While visiting Wuxi as a Fulbright Lecturer, my hosts took me to visit the former residence of Xue Fucheng, a Wuxi native, Qing Dynasty reform thinker, provincial administrator and Chinese diplomat in the late 19th century. Touring the many rooms, courtyards and gardens with a guide provided an interesting insight into imperial life.
I became intrigued by four Chinese symbols that in the l960s Red Guards had chiseled from a granite frieze above an entrance. The Chinese characters identified four key criteria of imperial examinations: “pàn” represented judgment, “yán” stood for logical thinking and “shū” evaluated writing technique. Evidently Xue Fucheng’s calligraphy was not up to imperial standards, as demonstrated with writing samples in an exhibit, and he failed to achieve a higher rank at the time.
The last standard was “xíng,” referring to the official countenance or the authoritative appearance of the man seeking advancement. In my early years in the Navy, “command presence” appeared on an officer’s fitness report, which I’d deem equivalent to the imperial assessment.
During the Qing Dynasty, the emperor alone could wear robes embroidered with a five-clawed dragon. Commoners could only depict four-clawed and three-clawed dragons. The Qing emperors even portrayed a large dragon on the national flag of China. In China the dragon represents strength, protection and good fortune, a masculine symbol. However, in the West our myths illustrate dragons as fire-breathing, aggressive and destructive beasts. During a trip to Greece several years ago, I bought an icon depicting Saint Demetrius of Thessaloniki slaying a dragon with his lance.
Likewise, only the Empress could wear the emblem of the phoenix bird, generally viewed as a female symbol. The penalty for lesser officials and common people using the five-clawed dragon or phoenix was death! However, I learned how the wealthy would slightly alter the images to avoid evoking the emperor’s—or empress’—wrath, when I visited some old Chinese mansions in other cities. Likewise, to get around the emperor’s restrictions on the number of rooms in the homes of lesser officials, Xue Fucheng used a novel two-pillar construction technique in designing his sprawling mansion.
The family received important visitors and friends in Wuben Hall. It intrigued me that three doors, all with wooden stoops to step over, provided entry to the room. The height of the stoop reflected the official imperial rank of the host. Only visitors of an equivalent rank or higher could use the center entrance, which was then lowered or a step was provided for their passage. Lower-ranking guests had to use one of the side doors.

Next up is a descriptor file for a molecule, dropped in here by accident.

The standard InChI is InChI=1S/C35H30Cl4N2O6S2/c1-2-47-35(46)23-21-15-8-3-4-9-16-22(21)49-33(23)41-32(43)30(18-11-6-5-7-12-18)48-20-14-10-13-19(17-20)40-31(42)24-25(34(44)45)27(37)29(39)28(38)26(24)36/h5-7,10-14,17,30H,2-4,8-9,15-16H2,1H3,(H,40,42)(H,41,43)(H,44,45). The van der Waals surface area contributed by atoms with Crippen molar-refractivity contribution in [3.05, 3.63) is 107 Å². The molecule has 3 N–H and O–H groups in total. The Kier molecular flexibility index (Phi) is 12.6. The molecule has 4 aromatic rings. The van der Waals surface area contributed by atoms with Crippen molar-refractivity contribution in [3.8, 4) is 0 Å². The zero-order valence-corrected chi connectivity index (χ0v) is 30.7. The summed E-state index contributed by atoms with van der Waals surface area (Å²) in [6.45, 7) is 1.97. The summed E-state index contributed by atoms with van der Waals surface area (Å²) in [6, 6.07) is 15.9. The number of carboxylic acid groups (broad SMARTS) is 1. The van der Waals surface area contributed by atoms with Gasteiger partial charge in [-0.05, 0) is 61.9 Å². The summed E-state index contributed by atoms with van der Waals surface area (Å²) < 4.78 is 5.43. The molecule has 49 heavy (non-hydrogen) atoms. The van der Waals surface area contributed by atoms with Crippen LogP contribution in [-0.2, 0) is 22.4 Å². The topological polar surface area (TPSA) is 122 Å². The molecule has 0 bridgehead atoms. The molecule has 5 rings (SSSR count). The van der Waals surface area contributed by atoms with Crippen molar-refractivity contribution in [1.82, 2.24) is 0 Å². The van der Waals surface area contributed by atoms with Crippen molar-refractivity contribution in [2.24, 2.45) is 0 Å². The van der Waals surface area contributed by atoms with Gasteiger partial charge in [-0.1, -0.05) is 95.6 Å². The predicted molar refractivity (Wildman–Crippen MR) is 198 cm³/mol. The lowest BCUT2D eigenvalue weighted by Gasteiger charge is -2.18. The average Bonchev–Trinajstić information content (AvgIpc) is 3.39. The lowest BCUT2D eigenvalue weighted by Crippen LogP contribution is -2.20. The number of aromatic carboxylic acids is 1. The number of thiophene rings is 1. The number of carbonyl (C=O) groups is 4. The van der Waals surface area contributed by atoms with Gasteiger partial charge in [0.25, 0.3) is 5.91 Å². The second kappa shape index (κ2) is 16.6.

Women were secluded during the Qing Dynasty, enjoying their own courtyard and housing area. A separate open courtyard featured a stage and tiny garden for theatrical and musical performances. Xue Fucheng’s plans for the mansion also included a library and many gardens with ponds, pavilions, flowers and statues to enjoy while sipping tea, discussing public affairs or simply reflecting. Since he had visited England, Xue Fucheng even included a separate billiard room, featuring a large snooker table he bought in London.
Xue Fucheng served as the emperor’s Envoy Extraordinary to Europe, traveling to England, France, Belgium and Italy in the late l9th century. As a learned scholar, he maintained a diary about his observations and China’s concerns that he presented to European governments. His observations were frank, often noting the clear differences between China’s values and those he encountered in the Western countries he visited.
His European diary was translated into English and can be read on the Internet. One passage particularly struck me as amusing. In his February 12, 1893, diary entry, he contrasted the centrality of the family under Confucianism to his reflection on the impact of Western religion on the role of the family in Europe.
I’ve condensed the passage to present the key points: “Traditionally, the Chinese believe that each family should keep its lineage intact. It is firmly believed that a childless couple will become hungry ghosts, because they will have no one to visit their graves to offer food to their spirits.”
He continued, “By contrast, it’s not unusual to see high-ranking Western government officials who remain bachelors in their advanced years…. They do not consider it important to have children. Their reason is apparently due to their faith in Jesus, whose preaching advocates that spirits require no food.”
A fascinating observation that highlights how cultural differences between East and West can skewer our respective understanding of another nation.